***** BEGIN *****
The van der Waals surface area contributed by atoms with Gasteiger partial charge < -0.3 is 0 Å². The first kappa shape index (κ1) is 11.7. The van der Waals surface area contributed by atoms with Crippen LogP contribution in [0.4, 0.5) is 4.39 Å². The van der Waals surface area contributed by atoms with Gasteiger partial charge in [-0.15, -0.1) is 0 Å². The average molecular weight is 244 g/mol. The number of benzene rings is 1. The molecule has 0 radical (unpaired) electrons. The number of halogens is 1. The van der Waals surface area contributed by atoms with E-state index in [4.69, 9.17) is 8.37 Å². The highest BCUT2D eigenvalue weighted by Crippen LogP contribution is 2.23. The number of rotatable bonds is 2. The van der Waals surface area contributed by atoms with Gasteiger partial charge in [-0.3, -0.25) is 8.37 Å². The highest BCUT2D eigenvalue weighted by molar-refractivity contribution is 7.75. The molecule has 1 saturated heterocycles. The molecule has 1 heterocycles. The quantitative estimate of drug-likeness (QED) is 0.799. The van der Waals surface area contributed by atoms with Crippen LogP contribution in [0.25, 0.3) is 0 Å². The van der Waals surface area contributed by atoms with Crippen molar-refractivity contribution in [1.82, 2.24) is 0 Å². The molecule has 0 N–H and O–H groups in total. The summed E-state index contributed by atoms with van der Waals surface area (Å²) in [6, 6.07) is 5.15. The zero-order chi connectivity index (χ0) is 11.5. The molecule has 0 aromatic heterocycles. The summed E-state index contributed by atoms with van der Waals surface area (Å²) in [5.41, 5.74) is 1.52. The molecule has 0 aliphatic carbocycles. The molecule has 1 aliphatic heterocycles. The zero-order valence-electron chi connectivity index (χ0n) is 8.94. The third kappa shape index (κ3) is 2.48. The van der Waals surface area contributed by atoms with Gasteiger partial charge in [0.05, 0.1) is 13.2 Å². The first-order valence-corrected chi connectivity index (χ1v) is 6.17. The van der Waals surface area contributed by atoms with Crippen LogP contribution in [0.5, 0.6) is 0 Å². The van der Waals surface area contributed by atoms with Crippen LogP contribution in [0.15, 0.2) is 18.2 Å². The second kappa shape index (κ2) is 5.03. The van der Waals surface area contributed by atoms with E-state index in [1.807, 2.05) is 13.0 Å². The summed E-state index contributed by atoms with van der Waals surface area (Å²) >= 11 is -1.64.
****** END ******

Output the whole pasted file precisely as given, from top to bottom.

The van der Waals surface area contributed by atoms with Gasteiger partial charge < -0.3 is 0 Å². The first kappa shape index (κ1) is 11.7. The van der Waals surface area contributed by atoms with Crippen LogP contribution in [0.4, 0.5) is 4.39 Å². The van der Waals surface area contributed by atoms with Gasteiger partial charge in [-0.15, -0.1) is 0 Å². The average molecular weight is 244 g/mol. The number of benzene rings is 1. The molecule has 0 radical (unpaired) electrons. The number of halogens is 1. The van der Waals surface area contributed by atoms with E-state index in [4.69, 9.17) is 8.37 Å². The highest BCUT2D eigenvalue weighted by Crippen LogP contribution is 2.23. The number of rotatable bonds is 2. The van der Waals surface area contributed by atoms with Gasteiger partial charge in [-0.3, -0.25) is 8.37 Å². The highest BCUT2D eigenvalue weighted by molar-refractivity contribution is 7.75. The molecule has 1 saturated heterocycles. The molecule has 1 heterocycles. The quantitative estimate of drug-likeness (QED) is 0.799. The van der Waals surface area contributed by atoms with Crippen LogP contribution in [0.25, 0.3) is 0 Å². The van der Waals surface area contributed by atoms with Crippen molar-refractivity contribution in [1.82, 2.24) is 0 Å². The molecule has 0 N–H and O–H groups in total. The summed E-state index contributed by atoms with van der Waals surface area (Å²) in [6, 6.07) is 5.15. The zero-order chi connectivity index (χ0) is 11.5. The molecule has 0 aromatic heterocycles. The summed E-state index contributed by atoms with van der Waals surface area (Å²) in [5.41, 5.74) is 1.52. The molecule has 0 aliphatic carbocycles. The molecule has 1 aliphatic heterocycles. The zero-order valence-electron chi connectivity index (χ0n) is 8.94. The third kappa shape index (κ3) is 2.48. The van der Waals surface area contributed by atoms with Gasteiger partial charge in [0.05, 0.1) is 13.2 Å². The first-order valence-corrected chi connectivity index (χ1v) is 6.17. The van der Waals surface area contributed by atoms with Crippen LogP contribution in [0.5, 0.6) is 0 Å². The van der Waals surface area contributed by atoms with Crippen LogP contribution in [0.15, 0.2) is 18.2 Å². The second kappa shape index (κ2) is 5.03. The van der Waals surface area contributed by atoms with E-state index in [1.807, 2.05) is 13.0 Å². The summed E-state index contributed by atoms with van der Waals surface area (Å²) >= 11 is -1.64.